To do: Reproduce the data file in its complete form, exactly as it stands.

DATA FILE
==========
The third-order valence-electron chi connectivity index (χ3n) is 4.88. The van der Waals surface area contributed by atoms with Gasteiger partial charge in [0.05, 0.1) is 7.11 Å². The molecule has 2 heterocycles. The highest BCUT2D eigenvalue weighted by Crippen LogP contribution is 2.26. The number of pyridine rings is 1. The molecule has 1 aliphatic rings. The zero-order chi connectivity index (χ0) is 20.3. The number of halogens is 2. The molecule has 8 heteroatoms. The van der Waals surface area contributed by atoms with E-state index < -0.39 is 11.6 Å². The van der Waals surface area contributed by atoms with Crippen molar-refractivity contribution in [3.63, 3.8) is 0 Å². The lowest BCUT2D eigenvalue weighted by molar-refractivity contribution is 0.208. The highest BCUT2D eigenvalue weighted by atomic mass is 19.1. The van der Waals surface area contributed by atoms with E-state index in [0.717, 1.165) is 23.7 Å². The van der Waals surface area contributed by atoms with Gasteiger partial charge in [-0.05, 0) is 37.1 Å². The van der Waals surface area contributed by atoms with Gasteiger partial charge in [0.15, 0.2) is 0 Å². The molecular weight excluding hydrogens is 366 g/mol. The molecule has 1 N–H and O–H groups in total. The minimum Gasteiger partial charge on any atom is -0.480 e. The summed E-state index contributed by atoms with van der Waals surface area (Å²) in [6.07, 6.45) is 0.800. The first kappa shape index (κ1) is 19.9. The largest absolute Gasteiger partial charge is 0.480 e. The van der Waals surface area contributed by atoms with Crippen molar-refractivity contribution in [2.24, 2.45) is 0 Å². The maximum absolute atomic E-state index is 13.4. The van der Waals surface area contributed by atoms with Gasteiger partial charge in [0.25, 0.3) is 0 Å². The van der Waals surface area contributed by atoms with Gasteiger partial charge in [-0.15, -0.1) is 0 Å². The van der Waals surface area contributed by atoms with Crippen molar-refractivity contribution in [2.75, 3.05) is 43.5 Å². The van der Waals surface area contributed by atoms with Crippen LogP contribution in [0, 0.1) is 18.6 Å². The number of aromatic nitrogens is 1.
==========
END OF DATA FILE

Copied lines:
The third-order valence-electron chi connectivity index (χ3n) is 4.88. The van der Waals surface area contributed by atoms with Gasteiger partial charge in [0.05, 0.1) is 7.11 Å². The molecule has 2 heterocycles. The highest BCUT2D eigenvalue weighted by Crippen LogP contribution is 2.26. The number of pyridine rings is 1. The molecule has 1 aliphatic rings. The zero-order chi connectivity index (χ0) is 20.3. The number of halogens is 2. The molecule has 8 heteroatoms. The van der Waals surface area contributed by atoms with E-state index < -0.39 is 11.6 Å². The van der Waals surface area contributed by atoms with Crippen molar-refractivity contribution in [3.63, 3.8) is 0 Å². The lowest BCUT2D eigenvalue weighted by molar-refractivity contribution is 0.208. The highest BCUT2D eigenvalue weighted by atomic mass is 19.1. The van der Waals surface area contributed by atoms with E-state index in [0.717, 1.165) is 23.7 Å². The van der Waals surface area contributed by atoms with Gasteiger partial charge in [-0.05, 0) is 37.1 Å². The van der Waals surface area contributed by atoms with Gasteiger partial charge in [0.15, 0.2) is 0 Å². The molecular weight excluding hydrogens is 366 g/mol. The molecule has 1 N–H and O–H groups in total. The minimum Gasteiger partial charge on any atom is -0.480 e. The summed E-state index contributed by atoms with van der Waals surface area (Å²) in [6.07, 6.45) is 0.800. The first kappa shape index (κ1) is 19.9. The largest absolute Gasteiger partial charge is 0.480 e. The van der Waals surface area contributed by atoms with Crippen molar-refractivity contribution in [2.24, 2.45) is 0 Å². The maximum absolute atomic E-state index is 13.4. The van der Waals surface area contributed by atoms with Gasteiger partial charge in [0.25, 0.3) is 0 Å². The van der Waals surface area contributed by atoms with Gasteiger partial charge in [-0.15, -0.1) is 0 Å². The van der Waals surface area contributed by atoms with Crippen molar-refractivity contribution in [2.75, 3.05) is 43.5 Å². The van der Waals surface area contributed by atoms with Crippen LogP contribution in [0, 0.1) is 18.6 Å². The number of aromatic nitrogens is 1.